Friday, December 02, 2011

So What Do You Think of Self-Published Authors?

So, I'm curious then where you stand on authors who self-published (orig, not backlist) but are doing well? Not those pulling Amanda Hockings, but well. Do you see a way how agents could help them to do even better? Can an agent come in after the fact and open new arenas for them? Or is well not enough? Just curious. 

The short answer is that even the Chia Pet sells millions every year.  (This year, I'm getting Chia Obama!  Okay, seriously, is that not just a bit disrespectful and even borderline racist that there is a Chia Obama?)  How many crappy TV shows have stayed on the air season after season?  Germans really like David Hasselhoff's singing???!

Okay, that's a bit snarky.  I'm sure there are many excellent self-published novels.  Alas, over the years, none of the ones that have been sent to me have been that great.  I did take one on for representation in 1994 or so, the title of which I have completely forgotten.  It didn't sell.

I remember reading a review of Amanda Hocking's works.  It was not favorable.  Then again, I know plenty of editors laughed at David Gernert when he was an editor at Doubleday and paid, I think, $250,000 to acquire THE FIRM.  Now he's Grisham's agent and laughing all the way to the bank.  Plenty of editors have told me over lunch that they would not have acquired THE DA VINCI CODE, because they didn't think it was that good a book.

Now I enjoyed THE FIRM and found it to be a perfect "popcorn read."  Very good pacing.  But I thought it was written at an eighth-grade reading level.  I couldn't finish THE DA VINCI CODE, because I grew up reading Hardy Boys novels and then I moved onto more complex fiction.  THE DA VINCI CODE, bestseller that it is, is not complex fiction and is, I feel, not much more than a Hardy Boys novel.  I'm not even sure it's at an eighth-grade reading level.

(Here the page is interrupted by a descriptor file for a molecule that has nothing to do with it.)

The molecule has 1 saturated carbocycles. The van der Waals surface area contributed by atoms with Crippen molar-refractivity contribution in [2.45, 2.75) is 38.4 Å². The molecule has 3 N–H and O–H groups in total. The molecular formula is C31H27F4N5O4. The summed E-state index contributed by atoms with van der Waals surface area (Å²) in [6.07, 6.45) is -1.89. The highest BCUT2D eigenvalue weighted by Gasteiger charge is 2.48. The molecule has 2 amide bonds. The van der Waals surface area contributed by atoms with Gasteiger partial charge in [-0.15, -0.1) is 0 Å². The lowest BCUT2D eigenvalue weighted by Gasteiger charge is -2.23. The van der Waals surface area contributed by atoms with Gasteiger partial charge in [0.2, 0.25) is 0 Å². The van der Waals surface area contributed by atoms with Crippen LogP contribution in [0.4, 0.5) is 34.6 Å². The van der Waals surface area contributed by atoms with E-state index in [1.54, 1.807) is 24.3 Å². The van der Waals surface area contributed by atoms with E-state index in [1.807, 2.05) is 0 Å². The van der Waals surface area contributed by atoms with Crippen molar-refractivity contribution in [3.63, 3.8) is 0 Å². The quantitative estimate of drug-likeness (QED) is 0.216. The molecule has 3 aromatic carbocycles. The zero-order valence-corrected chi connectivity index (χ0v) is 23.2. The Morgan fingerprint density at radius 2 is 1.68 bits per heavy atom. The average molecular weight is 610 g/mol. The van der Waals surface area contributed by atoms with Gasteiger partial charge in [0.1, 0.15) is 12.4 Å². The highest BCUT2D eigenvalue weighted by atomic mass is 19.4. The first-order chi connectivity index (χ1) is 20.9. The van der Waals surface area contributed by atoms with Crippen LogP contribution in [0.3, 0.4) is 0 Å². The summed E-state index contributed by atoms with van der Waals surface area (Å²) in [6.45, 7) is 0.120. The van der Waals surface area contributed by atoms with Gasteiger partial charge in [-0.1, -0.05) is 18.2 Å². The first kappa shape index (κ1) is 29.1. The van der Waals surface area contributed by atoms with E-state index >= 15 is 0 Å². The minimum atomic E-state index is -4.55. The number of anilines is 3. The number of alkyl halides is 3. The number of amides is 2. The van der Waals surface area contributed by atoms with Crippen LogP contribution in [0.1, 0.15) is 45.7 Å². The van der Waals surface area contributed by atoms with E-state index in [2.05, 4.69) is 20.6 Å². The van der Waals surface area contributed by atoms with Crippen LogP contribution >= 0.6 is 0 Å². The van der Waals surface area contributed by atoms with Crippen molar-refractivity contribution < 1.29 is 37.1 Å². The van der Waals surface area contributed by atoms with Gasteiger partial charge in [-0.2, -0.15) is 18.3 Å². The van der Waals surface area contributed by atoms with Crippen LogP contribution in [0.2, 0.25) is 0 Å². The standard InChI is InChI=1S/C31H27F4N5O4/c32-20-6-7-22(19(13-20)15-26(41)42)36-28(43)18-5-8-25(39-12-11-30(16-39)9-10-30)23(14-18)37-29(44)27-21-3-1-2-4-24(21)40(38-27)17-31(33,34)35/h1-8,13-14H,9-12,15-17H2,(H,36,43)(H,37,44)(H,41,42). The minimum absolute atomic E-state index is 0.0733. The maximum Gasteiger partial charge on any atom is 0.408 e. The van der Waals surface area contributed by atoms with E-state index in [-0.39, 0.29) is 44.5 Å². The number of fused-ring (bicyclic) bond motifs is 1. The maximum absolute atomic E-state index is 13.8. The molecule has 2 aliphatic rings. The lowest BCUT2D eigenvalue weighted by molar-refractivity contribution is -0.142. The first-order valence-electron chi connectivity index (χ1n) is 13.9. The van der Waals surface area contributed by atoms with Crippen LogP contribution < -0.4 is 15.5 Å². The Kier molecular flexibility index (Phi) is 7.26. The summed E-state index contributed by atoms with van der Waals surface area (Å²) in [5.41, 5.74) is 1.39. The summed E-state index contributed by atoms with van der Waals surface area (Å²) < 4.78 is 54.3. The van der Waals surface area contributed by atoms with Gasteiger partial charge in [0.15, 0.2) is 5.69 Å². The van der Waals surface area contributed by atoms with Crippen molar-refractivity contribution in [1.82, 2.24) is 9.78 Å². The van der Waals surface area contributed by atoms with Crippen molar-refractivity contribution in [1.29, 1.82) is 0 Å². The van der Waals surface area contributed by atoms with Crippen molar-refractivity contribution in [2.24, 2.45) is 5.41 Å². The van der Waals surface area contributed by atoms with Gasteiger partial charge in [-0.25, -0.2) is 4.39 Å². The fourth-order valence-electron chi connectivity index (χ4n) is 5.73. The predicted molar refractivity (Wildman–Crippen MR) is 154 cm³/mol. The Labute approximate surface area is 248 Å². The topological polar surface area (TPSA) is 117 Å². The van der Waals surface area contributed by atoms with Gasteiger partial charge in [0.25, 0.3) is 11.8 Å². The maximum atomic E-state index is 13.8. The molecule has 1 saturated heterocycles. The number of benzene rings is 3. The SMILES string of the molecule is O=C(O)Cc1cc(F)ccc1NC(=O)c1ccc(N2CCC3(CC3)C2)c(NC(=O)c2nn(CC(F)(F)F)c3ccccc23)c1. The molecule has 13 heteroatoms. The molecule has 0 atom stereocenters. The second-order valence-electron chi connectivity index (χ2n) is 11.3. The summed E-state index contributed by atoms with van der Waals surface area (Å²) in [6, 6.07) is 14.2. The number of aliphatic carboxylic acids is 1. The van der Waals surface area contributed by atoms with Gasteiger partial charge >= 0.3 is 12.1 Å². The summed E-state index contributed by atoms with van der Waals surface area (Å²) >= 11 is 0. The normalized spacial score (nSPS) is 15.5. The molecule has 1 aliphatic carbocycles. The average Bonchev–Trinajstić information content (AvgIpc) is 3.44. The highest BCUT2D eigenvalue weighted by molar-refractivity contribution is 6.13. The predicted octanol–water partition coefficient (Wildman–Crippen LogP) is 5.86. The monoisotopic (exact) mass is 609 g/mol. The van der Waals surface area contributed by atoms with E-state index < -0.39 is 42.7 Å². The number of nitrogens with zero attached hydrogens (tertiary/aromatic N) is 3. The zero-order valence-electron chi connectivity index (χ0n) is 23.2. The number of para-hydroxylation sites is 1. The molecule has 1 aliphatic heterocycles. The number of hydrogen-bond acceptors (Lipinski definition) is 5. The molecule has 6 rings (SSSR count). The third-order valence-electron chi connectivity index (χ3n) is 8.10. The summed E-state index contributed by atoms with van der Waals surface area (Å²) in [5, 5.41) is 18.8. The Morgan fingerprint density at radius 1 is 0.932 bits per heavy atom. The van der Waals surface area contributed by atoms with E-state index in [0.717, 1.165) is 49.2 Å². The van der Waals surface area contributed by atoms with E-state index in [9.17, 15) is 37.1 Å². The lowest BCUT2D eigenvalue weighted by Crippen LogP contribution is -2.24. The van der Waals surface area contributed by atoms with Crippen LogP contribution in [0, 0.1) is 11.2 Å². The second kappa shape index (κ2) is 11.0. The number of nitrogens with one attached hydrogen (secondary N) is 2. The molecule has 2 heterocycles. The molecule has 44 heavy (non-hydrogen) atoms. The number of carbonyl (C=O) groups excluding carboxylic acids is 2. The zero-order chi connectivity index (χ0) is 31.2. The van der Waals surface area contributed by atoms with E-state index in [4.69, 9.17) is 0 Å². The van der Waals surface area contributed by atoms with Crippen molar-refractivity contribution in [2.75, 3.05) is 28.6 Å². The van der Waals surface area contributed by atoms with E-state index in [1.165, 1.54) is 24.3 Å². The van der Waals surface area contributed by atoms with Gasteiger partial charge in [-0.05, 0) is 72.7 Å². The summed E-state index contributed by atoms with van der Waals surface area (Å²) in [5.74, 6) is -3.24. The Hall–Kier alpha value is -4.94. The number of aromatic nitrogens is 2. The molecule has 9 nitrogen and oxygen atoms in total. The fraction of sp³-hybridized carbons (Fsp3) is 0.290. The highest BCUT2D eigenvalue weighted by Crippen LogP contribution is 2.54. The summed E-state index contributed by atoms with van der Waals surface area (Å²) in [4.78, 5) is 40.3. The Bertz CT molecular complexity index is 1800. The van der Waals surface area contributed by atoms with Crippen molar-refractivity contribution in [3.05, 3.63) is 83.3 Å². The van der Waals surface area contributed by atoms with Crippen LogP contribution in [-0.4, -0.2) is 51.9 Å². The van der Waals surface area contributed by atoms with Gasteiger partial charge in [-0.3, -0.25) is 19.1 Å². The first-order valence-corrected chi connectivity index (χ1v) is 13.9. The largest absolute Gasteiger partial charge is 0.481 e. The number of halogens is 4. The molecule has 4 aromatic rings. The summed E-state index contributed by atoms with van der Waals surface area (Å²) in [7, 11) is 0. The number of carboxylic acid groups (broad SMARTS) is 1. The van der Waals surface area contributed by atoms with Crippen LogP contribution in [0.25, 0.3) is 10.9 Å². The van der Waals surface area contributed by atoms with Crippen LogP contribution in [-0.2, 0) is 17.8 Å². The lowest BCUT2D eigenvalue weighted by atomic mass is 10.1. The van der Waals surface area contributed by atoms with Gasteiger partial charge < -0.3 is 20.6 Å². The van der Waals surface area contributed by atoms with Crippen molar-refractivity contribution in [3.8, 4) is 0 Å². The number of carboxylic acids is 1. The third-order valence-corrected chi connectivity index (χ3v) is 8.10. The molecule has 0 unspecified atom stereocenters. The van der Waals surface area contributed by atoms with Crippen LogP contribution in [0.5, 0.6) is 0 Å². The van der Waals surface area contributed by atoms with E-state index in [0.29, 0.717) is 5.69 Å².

So what's my point?  Well, the market is the final decider, though it's a shame that what that often means is that works with lower common denominators succeed better than more complicated works of fiction.

Now, could an agent help those self-published novelists do better?  Perhaps, but it depends on a few factors.  For example, is the book truly well-written and not just selling?  Because people who acquire books for foreign publishers or for movies or for audio tend to be "book people," meaning they may turn up their noses at anything that's just selling but isn't also well-written.  I have shopped books by at least one New York Times bestselling author and editors turned them down because they didn't like the story or didn't find the jokes funny.  C'mon!  The guy sells.  Put aside your personal opinion and make the house some money!

But if an author self-published and said to me, "I worked with Beth Lieberman or Ed Stackler [or another quality freelance editor I know], and then I had the book professionally copyedited by a copyeditor who has edited over one hundred novels for Random House, and I had it professionally proofread after conversion to ensure it was clean, and I've sold thousands of eBooks and really want a deal with a 'real' publisher,'" I'd certainly be interested.  But if the author just wrote it, self-published it, and didn't go through a true editorial process, I would have less interest.  Strong sales might be enough to get me to look, but in the end the person has to be a good writer, in my opinion, or I won't take him or her on.



Robert Italia said...